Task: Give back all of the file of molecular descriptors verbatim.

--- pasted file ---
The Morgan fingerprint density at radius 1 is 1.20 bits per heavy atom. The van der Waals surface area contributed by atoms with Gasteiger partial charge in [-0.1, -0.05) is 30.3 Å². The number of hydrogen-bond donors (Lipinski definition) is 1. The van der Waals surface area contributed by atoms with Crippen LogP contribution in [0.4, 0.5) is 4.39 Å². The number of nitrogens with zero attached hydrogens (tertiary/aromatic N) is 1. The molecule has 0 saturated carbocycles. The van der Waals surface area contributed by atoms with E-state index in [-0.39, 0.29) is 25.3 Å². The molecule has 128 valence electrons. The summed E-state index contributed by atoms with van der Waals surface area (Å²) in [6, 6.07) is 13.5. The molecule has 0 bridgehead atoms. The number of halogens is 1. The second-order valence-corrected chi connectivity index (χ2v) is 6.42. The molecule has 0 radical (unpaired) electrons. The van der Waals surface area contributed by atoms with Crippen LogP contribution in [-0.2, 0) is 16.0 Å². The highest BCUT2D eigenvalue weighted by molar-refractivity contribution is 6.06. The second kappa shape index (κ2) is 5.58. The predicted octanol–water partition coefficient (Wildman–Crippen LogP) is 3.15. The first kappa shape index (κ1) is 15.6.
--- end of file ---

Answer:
The Morgan fingerprint density at radius 1 is 1.20 bits per heavy atom. The van der Waals surface area contributed by atoms with Gasteiger partial charge in [-0.1, -0.05) is 30.3 Å². The number of hydrogen-bond donors (Lipinski definition) is 1. The van der Waals surface area contributed by atoms with Crippen LogP contribution in [0.4, 0.5) is 4.39 Å². The number of nitrogens with zero attached hydrogens (tertiary/aromatic N) is 1. The molecule has 0 saturated carbocycles. The van der Waals surface area contributed by atoms with E-state index in [-0.39, 0.29) is 25.3 Å². The molecule has 128 valence electrons. The summed E-state index contributed by atoms with van der Waals surface area (Å²) in [6, 6.07) is 13.5. The molecule has 0 bridgehead atoms. The number of halogens is 1. The second-order valence-corrected chi connectivity index (χ2v) is 6.42. The molecule has 0 radical (unpaired) electrons. The van der Waals surface area contributed by atoms with Crippen LogP contribution in [-0.2, 0) is 16.0 Å². The highest BCUT2D eigenvalue weighted by molar-refractivity contribution is 6.06. The second kappa shape index (κ2) is 5.58. The predicted octanol–water partition coefficient (Wildman–Crippen LogP) is 3.15. The first kappa shape index (κ1) is 15.6.